700 Journals and 15,000,000 Readers Each Journal is getting 25,000+ ReadersThis Readership is 10 times more when compared to other Subscription Journals (Source: Google Analytics)
Research Article Open Access
Background: As the proportion of teens in the onset ages has increased, it has become important to detect eating disorder (ED) students early in school and clarify the way of support. Though epidemiological surveys of Yogo teachers have been conducted to inquire the number of ED students, none of these were based on DSM-5. Thus, we conducted a wide area survey in Japan for proposing a better framework of support for Yogo teachers in the early detection/support of ED students.
Methods: A questionnaire survey organized by ED type (based on DSM-5) was administered to Yogo teachers working at elementary/junior high/senior high/special needs schools in four prefectures of Japan in 2015, and 1886 responses were obtained. Based on the results, the encounter rates (the proportions of Yogo teachers who had met ED students) were calculated, and factors affecting them were examined by logistic regression analysis.
Results: The order of the encounter rates of the ED type was Anorexia Nervosa (AN)>Bulimia Nervosa (BN)>Avoidant/Restrictive Food Intake Disorder (ARFID)>Binge Eating Disorder (BED)>others. The factors significantly affecting the rates were location, school type, number of students, experience years, and AN knowledge for AN, school type, experience years, BN knowledge for BN, location, school type, experience years, BED knowledge for BED, location, experience years, ARFID knowledge for ARFID and school type, experience years, Others knowledge for Others.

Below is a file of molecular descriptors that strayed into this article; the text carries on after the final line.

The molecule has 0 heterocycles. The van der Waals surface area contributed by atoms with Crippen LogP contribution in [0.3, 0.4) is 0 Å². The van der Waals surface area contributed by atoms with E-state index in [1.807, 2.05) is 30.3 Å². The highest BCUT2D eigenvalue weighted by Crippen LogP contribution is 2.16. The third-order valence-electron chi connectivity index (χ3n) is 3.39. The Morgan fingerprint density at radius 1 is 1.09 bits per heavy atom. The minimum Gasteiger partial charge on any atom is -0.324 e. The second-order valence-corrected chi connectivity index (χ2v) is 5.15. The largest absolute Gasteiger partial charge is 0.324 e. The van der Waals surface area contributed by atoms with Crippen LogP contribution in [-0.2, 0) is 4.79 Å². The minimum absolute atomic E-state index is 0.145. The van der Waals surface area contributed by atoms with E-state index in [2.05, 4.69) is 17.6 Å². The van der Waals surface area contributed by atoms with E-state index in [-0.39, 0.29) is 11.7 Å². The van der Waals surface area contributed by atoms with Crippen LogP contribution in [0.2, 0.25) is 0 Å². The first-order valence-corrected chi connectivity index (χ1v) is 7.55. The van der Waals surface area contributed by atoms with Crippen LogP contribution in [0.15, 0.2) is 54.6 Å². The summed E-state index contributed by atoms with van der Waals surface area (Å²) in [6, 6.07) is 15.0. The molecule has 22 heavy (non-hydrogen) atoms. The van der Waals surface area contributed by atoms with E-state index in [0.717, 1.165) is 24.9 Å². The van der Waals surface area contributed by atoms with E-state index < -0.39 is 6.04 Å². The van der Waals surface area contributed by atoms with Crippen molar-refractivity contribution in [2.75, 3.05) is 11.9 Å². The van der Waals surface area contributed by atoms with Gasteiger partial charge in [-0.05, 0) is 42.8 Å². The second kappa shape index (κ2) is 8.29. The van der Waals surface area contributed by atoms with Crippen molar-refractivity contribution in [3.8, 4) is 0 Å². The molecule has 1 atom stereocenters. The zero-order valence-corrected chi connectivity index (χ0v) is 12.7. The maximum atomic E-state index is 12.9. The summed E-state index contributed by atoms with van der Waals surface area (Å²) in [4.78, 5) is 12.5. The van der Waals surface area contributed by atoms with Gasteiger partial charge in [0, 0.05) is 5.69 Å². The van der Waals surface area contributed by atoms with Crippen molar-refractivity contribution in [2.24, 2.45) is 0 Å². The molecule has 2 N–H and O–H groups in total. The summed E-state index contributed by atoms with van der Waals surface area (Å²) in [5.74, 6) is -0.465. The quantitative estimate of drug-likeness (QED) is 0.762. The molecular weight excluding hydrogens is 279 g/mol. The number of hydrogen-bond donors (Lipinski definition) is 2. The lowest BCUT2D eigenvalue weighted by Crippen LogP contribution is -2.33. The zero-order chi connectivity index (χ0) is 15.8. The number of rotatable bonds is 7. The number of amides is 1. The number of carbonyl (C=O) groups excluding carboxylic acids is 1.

Conclusions: Since the encounter rate of AN was highest, providing support for AN would be effective. Moreover, a factor affecting the rate of all ED types was the ED knowledge. Senior high schools had the highest rates for AN, BN and BED, and special needs schools had the highest for others. These findings imply that for detecting/supporting ED students early, it is necessary to offer knowledge of the corresponding ED type to Yogo teachers at the corresponding school type.
To read the full article Peer-reviewed Article PDF
| Peer-reviewed Full Article
Author(s): Kaoru Seike, Michiko Nakazato, Hisashi Hanazawa, Toshiyuki Ohtani, Tomihisa Niitsu, Shinichi Ishikawa, Atsuko Ayabe, Ryoko Otani, Kentaro Kawabe, Fumie Horiuchi, Shizuo Takamiya and Ryoichi Sakuta
Eating disorder, Yogo teacher, Surveillance, Support,DSM-5, Health Study, Public Health Policy, Health Promotion Practice